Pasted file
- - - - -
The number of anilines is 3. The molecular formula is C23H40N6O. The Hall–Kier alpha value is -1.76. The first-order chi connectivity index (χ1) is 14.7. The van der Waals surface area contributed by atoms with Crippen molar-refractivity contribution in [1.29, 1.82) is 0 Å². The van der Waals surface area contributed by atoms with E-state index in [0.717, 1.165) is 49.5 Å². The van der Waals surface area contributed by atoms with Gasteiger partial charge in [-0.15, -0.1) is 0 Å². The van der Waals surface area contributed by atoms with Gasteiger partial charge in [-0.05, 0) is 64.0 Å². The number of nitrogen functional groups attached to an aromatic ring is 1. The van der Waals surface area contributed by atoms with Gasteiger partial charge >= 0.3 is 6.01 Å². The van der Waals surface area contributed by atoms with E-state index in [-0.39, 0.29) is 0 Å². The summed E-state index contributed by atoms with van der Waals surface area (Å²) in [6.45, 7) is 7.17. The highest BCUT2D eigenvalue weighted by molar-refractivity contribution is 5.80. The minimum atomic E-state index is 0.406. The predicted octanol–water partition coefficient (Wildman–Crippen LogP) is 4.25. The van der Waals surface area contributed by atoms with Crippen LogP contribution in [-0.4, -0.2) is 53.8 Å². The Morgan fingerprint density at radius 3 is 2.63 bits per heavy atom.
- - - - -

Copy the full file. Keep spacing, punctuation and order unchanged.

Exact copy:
The number of anilines is 3. The molecular formula is C23H40N6O. The Hall–Kier alpha value is -1.76. The first-order chi connectivity index (χ1) is 14.7. The van der Waals surface area contributed by atoms with Crippen molar-refractivity contribution in [1.29, 1.82) is 0 Å². The van der Waals surface area contributed by atoms with E-state index in [0.717, 1.165) is 49.5 Å². The van der Waals surface area contributed by atoms with Gasteiger partial charge in [-0.15, -0.1) is 0 Å². The van der Waals surface area contributed by atoms with Gasteiger partial charge in [-0.05, 0) is 64.0 Å². The number of nitrogen functional groups attached to an aromatic ring is 1. The van der Waals surface area contributed by atoms with Gasteiger partial charge >= 0.3 is 6.01 Å². The van der Waals surface area contributed by atoms with E-state index in [-0.39, 0.29) is 0 Å². The summed E-state index contributed by atoms with van der Waals surface area (Å²) in [6.45, 7) is 7.17. The highest BCUT2D eigenvalue weighted by molar-refractivity contribution is 5.80. The minimum atomic E-state index is 0.406. The predicted octanol–water partition coefficient (Wildman–Crippen LogP) is 4.25. The van der Waals surface area contributed by atoms with Crippen LogP contribution in [-0.4, -0.2) is 53.8 Å². The Morgan fingerprint density at radius 3 is 2.63 bits per heavy atom.